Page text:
This means that the test results don’t tell us as much as we would like to know. Section G is just going to give us results for the test cases that we have written and the PBIs that we have been testing. But what about the PBIs that aren’t covered? What state are they in? Why is no one looking at those?

Scenario Two: E is low and F is low, but G shows that most test cases have not been run or are blocked

This makes the argument that the bug count is artificially low, we are in a position to test the features, but the tests haven’t been run yet and we should look into what is happening that prevents this from happening.

Scenario Three: E is low and F is low, G shows a lot of failures

The most likely explanation for this scenario is that the testers are behind in verifying the bug fixes that have been checked in, and regression testing the test cases that have failed.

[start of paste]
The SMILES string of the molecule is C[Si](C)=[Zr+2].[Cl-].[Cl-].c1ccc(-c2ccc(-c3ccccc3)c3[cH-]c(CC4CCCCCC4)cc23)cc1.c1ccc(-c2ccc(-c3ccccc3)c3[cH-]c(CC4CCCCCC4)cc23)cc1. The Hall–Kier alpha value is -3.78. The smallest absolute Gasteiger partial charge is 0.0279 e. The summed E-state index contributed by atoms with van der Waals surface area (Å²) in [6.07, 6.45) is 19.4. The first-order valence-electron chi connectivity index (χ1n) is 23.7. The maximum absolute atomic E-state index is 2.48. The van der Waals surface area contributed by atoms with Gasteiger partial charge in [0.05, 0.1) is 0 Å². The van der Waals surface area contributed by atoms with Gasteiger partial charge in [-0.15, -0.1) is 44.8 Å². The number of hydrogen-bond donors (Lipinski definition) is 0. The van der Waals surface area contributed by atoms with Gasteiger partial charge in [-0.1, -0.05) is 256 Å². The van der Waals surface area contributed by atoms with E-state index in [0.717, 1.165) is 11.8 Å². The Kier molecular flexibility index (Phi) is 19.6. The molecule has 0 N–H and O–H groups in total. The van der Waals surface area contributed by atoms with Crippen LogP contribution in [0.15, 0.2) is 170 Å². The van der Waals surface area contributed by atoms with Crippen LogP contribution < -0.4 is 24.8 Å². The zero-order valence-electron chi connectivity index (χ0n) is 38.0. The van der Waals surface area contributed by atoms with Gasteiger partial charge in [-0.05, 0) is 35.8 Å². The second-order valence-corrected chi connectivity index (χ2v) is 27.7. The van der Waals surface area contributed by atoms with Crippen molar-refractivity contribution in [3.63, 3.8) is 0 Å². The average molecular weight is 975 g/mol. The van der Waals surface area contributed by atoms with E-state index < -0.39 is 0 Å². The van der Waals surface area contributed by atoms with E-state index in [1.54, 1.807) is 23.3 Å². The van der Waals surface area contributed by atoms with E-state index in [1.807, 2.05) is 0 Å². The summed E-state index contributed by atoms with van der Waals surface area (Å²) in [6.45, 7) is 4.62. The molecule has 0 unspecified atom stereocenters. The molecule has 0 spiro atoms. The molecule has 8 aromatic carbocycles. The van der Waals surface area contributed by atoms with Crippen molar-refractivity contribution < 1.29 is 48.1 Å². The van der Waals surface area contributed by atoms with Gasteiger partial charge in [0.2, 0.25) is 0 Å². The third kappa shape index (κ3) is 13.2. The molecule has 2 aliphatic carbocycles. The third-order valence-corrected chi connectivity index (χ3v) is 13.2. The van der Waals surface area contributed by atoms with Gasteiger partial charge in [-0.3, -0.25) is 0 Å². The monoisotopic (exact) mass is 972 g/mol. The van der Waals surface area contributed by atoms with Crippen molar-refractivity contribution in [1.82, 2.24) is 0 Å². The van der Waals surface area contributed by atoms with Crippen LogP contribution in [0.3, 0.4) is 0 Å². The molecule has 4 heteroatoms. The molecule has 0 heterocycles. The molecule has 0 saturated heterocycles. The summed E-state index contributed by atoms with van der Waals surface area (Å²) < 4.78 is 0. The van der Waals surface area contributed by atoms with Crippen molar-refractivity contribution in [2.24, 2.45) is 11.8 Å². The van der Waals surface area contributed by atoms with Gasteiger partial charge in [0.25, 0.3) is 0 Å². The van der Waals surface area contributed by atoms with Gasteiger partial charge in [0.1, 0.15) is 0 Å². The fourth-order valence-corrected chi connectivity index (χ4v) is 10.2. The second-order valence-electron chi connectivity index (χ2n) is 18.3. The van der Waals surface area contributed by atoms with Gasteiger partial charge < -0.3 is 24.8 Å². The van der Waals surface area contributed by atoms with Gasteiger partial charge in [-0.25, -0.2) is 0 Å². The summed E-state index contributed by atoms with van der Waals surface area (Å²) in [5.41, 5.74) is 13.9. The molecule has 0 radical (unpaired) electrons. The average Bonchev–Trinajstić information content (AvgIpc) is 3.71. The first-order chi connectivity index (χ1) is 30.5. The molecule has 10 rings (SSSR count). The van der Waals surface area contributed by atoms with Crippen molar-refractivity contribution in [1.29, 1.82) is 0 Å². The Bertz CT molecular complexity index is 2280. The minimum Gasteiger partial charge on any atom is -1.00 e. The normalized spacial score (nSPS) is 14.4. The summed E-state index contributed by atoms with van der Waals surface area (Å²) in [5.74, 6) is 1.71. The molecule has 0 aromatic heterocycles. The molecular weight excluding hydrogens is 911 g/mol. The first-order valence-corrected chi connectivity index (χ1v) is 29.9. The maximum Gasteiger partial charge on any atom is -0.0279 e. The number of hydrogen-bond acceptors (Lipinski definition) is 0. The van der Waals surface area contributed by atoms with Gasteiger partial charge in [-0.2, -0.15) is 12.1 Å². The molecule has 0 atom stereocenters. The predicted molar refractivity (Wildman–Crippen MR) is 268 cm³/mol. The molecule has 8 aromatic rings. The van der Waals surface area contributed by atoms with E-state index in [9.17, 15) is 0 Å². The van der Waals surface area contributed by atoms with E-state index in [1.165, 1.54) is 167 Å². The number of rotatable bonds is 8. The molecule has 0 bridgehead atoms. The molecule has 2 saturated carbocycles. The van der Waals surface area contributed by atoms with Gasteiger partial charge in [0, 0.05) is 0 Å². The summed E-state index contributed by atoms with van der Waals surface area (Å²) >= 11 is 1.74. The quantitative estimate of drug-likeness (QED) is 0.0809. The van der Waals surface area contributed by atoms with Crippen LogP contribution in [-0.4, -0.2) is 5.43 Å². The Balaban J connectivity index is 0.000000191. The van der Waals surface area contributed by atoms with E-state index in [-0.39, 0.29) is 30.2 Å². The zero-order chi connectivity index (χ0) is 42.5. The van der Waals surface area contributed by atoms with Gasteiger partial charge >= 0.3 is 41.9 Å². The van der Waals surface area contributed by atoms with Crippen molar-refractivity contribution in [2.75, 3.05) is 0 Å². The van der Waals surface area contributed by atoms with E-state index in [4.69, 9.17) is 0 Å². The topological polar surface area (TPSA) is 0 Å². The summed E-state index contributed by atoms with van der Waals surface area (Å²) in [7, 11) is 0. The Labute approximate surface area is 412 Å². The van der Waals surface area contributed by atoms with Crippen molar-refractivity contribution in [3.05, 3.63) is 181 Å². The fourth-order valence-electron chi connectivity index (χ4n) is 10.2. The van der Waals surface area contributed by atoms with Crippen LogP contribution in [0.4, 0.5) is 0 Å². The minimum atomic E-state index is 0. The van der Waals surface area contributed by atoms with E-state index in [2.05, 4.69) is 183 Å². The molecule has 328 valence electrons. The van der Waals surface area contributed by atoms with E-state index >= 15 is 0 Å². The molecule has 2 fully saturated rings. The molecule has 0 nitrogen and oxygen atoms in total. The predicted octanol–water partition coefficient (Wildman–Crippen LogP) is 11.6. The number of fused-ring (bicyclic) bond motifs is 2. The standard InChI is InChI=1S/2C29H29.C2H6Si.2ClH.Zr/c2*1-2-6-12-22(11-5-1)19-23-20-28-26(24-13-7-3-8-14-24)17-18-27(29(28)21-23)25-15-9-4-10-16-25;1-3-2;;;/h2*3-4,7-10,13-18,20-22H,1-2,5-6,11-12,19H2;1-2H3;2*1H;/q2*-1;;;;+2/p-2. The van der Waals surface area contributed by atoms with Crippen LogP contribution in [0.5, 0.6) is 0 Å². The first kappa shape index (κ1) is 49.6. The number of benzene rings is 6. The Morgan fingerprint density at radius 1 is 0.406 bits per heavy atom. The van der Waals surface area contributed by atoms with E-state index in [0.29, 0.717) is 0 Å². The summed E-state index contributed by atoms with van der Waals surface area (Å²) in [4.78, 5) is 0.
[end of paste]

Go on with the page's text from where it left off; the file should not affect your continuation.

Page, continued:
Why are the testers falling behind? Do they not have access to test the bug fixes, and a new build should be deployed to the QA environment? Are the testers even aware of what has been fixed and is waiting for their attention? Or are the failures not being raised as bugs?

Scenario Four: E is low and F is low, and G shows mostly passes

This is when we can have some confidence in the stability of the features. As features pass testing, we can measure the progress of the project as a whole. Passes can be safely ignored until final regression testing is ready to start, and the team can focus on what failures are the most important to fix first.


Projects are huge, complicated beasts with many moving parts, and it can be extremely difficult to keep track of what needs attention and what is just noise or administrative backlog. A good metrics dashboard can help sift through that information and surface what areas are most in need of attention, preferably while the problems are still small and manageable hot spots and before they become fires that need to be put out.